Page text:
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LIVE REPORT: Who Is William Onyeabor?
Yohann Koshy , April 7th, 2014 11:57

Yohann Koshy reports back from the Barbican leg of Atomic Bomb: Who Is William Onyeabor, where artists including Damon Albarn, Lijadu Sisters, Sinkane, Alexis Taylor, Kele Okereke and more played livewire versions of the Nigerian synth-funk innovator's formidable musical arsenal

Photos by Keith Sheriff

I am sitting in the Barbican, looking at the back of Alan Carr's head. We're a long way from Enugu in Eastern Nigeria where, between 1978 and 1985, William Onyeabor - filmmaker, turned funk musician, turned businessman, turned evangelist preacher - recorded, pressed and self-released eight groundbreaking albums. Armed with an arsenal of mysteriously obtained analogue synthesisers - from a Soviet benefactor, it has been spuriously proposed - Onyeabor forged a genuinely unique take on the synthesised, loop-driven funk that his Western contemporaries were simultaneously developing.

His recent surge in popularity follows a familiar trajectory: crate-digging DJs came across old copies of his LPs and were shocked by the prescience and enamoured by the groove. It caught the ears of Luaka Bop - the "world music" label started by David Byrne – and a compilation entitled Who is William Onyeabor? was released in 2013. However, unlike other artists who have walked a similar reissue-driven path – Mulatu Astatke, Shuggie Otis or Rodriguez for example – Onyeabor remains reclusive, continuing to cloak himself in impenetrable anonymity.

In order to re-invigorate and celebrate Onyeabor's legacy, Yale Evelev and Eric Welles Nyström of Luaka Bop have curated two productions of 'The William Onyeabor Experience' at the London's Barbican Centre and Bristol's Colston Hall. So we have Alexis Taylor, Pat Mahoney, Sinkane, Kele Okereke and Damon Albarn among others performing faithful covers from Onyeabor's catalogue, all drawn together by musical directors Ahmed Gallab and Money Mark. It's an eye-catching line-up if there ever was one, but as the house lights go down, it's hard not to feel a twinge of scepticism.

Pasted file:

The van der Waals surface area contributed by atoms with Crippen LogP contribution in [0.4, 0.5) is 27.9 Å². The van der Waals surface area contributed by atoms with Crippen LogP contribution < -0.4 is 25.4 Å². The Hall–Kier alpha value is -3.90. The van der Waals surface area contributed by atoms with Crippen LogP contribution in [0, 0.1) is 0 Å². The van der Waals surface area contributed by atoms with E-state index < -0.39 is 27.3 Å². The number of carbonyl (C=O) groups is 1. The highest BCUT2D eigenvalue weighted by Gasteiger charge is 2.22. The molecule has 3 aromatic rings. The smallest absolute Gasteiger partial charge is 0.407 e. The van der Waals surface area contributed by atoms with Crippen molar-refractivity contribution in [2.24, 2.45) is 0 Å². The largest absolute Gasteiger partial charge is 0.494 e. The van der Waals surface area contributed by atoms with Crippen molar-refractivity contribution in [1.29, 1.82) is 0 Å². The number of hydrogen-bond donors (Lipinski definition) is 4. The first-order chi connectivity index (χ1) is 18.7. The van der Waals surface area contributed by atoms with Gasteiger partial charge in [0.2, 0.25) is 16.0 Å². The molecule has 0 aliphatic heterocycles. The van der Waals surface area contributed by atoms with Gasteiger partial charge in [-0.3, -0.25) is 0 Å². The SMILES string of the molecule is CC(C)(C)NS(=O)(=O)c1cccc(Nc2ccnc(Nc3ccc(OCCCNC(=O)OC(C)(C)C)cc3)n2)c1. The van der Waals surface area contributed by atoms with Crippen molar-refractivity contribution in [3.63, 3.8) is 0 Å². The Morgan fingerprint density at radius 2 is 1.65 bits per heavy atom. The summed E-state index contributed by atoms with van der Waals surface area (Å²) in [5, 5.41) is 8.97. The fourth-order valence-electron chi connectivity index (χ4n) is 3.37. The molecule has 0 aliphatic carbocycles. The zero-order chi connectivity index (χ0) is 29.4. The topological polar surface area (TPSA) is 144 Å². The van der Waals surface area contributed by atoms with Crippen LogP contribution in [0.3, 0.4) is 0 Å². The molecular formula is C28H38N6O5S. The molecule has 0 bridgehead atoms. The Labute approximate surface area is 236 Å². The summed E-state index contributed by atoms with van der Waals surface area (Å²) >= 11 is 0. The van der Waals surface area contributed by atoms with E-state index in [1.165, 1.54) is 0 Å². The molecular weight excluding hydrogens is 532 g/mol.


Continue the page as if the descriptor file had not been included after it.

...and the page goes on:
Our fascination with overseas strains of Western-inspired music continues to grow at unprecedented speeds. With endless compilations and reissues from labels like Soundway, Soul Jazz and Luaka Bop, enter any record shop and you'll be greeted by pleasing selections of Shah-era Persian funk, Bollywood disco and Zambian psychedelic rock. The benefits of this are obvious, but it can also generate a troubling sense of cultural voyeurism. Is this perhaps one explanation of Onyeabor's recalcitrance toward his Western fame, reluctant to become a curiosity for an audience of (basically) white, middle-class Barbican-goers? Moreover, many of the qualities that make Onyeabor's music so appealing - the disembodied quality of his voice, the hypnotic repetition, the tinny gleam on his production – might well disappear in the hands of these all-too professional musicians. Without these characteristics and without Onyeabor himself, what's left?